Tumours have a variable blood supply which can make surgery more difficult because of excessive bleeding. It is possible in many cases to reduce the amount of bleeding during the operation by occluding the blood vessels supplying the tumour. This is achieved by passing a catheter (tube) into the blood vessels supplying the tumour and injecting an "embolysate" - a substance to obstruct blood flow, which may be in the form of small particles that visually resemble grains of sand (polyvinyl alcohol), or a liquid embolic which sets in the blood vessel (n-butyl cyanoacrylate or a non-adhesive liquid embolic). This may be combined with the use of metallic coils or other materials to occlude larger arteries.
For head and neck tumours complications include those described for diagnostic cerebral angiography. There may be an additional risk of complications occurring as a result of the embolysate going into normal arteries supply the brain and nerves resulting in a stroke. Detailed mapping of the vessels to be embolised are taken before any embolysates are injected to minimise this risk. In some cases the Interventional Neuroradiologist may further test the safety of obliterating a particular vessel by performing transvascular neurophysiological testing through injecting medications which are designed to cause temporary neural non-function.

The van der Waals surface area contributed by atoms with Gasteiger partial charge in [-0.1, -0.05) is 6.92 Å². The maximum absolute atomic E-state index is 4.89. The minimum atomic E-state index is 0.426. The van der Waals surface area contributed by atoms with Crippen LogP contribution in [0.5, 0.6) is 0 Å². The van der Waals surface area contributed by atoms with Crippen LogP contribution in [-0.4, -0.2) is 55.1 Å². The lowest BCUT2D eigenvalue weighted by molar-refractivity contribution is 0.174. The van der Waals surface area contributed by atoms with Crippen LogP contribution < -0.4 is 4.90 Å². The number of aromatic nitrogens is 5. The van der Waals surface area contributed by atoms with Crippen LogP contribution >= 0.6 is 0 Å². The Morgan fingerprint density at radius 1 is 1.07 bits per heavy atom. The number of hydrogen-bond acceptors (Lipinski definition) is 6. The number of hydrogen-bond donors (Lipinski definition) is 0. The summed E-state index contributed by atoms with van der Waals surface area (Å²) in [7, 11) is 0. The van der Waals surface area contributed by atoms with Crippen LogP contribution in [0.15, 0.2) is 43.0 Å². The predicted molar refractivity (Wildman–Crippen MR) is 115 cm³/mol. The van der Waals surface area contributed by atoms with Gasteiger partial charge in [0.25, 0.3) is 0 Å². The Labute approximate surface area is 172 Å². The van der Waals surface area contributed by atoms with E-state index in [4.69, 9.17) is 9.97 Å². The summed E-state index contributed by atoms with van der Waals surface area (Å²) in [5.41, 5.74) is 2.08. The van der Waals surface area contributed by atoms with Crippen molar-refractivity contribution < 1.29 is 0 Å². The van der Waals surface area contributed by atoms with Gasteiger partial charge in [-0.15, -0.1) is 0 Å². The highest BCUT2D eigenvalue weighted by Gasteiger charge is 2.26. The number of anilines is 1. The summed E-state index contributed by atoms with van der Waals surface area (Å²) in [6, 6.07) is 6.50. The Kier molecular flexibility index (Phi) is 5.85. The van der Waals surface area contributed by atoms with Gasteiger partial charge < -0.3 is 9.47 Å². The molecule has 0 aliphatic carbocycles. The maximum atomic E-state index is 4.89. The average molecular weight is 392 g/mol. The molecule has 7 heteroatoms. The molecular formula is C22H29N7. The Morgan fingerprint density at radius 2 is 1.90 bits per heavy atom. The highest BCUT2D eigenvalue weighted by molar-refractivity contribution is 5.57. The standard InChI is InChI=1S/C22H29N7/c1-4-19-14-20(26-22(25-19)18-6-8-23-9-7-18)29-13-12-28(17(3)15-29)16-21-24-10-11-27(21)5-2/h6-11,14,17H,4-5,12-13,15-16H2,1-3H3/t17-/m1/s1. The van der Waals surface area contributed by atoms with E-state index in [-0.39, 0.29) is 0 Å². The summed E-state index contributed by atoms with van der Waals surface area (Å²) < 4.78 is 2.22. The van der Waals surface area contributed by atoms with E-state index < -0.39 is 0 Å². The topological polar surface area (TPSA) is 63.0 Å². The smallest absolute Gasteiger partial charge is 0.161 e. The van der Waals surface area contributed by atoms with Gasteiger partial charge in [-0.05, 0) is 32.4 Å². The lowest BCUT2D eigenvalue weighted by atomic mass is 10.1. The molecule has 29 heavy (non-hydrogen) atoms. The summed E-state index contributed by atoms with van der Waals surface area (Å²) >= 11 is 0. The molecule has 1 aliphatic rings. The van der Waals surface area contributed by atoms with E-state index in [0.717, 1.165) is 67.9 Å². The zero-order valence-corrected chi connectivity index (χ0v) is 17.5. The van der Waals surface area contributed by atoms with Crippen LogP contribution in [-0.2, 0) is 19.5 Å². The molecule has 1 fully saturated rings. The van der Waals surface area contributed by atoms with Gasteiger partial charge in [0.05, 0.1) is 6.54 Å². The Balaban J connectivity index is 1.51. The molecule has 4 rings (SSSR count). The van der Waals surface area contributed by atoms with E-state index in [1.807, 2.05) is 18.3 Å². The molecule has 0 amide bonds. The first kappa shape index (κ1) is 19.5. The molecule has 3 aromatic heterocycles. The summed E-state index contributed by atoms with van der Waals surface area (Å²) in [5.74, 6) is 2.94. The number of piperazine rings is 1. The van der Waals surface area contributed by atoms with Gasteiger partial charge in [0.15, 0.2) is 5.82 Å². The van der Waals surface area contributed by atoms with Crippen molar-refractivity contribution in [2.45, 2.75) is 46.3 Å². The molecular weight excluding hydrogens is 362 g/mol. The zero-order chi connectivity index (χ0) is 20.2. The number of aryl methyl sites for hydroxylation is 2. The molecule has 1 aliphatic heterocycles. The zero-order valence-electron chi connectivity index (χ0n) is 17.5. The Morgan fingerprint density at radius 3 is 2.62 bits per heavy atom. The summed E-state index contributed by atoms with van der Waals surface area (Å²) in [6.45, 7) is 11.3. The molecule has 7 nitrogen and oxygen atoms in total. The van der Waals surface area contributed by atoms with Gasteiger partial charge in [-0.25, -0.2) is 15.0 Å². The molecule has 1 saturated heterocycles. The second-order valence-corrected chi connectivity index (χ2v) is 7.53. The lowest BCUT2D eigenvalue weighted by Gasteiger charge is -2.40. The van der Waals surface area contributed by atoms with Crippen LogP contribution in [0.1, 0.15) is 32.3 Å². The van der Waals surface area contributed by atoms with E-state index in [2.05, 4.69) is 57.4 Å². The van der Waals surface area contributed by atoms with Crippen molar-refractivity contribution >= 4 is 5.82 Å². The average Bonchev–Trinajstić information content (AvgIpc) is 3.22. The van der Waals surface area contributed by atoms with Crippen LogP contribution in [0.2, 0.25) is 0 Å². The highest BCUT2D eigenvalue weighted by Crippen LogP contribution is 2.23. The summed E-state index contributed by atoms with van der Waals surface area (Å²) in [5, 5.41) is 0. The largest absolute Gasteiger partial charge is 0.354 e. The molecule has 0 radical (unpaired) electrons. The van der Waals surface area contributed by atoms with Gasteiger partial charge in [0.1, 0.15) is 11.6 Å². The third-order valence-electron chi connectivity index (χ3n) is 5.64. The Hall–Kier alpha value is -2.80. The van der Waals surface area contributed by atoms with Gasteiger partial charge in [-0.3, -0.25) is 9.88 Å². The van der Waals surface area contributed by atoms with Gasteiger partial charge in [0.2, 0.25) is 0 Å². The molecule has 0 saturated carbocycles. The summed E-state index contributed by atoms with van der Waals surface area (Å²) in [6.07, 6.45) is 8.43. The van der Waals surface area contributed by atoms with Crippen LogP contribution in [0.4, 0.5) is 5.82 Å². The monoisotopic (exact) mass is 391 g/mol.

Similar operations may be performed for patients with epistaxis (nose-bleed) and chronic subdural haematoma. In this setting the embolysate is injected into the blood supply leading to the source of bleeding, whether that be the lining of the nasal cavity or the dural membranes. There are again similar risks, and in this setting, specifically that of blindness. However, NIISwa Interventional Neuroradiologists perform all such operations in WA, ensuring that the expertise is centralised.
The procedure usually takes several hours. It may be performed under sedation although in some cases a general anaesthetic is more appropriate.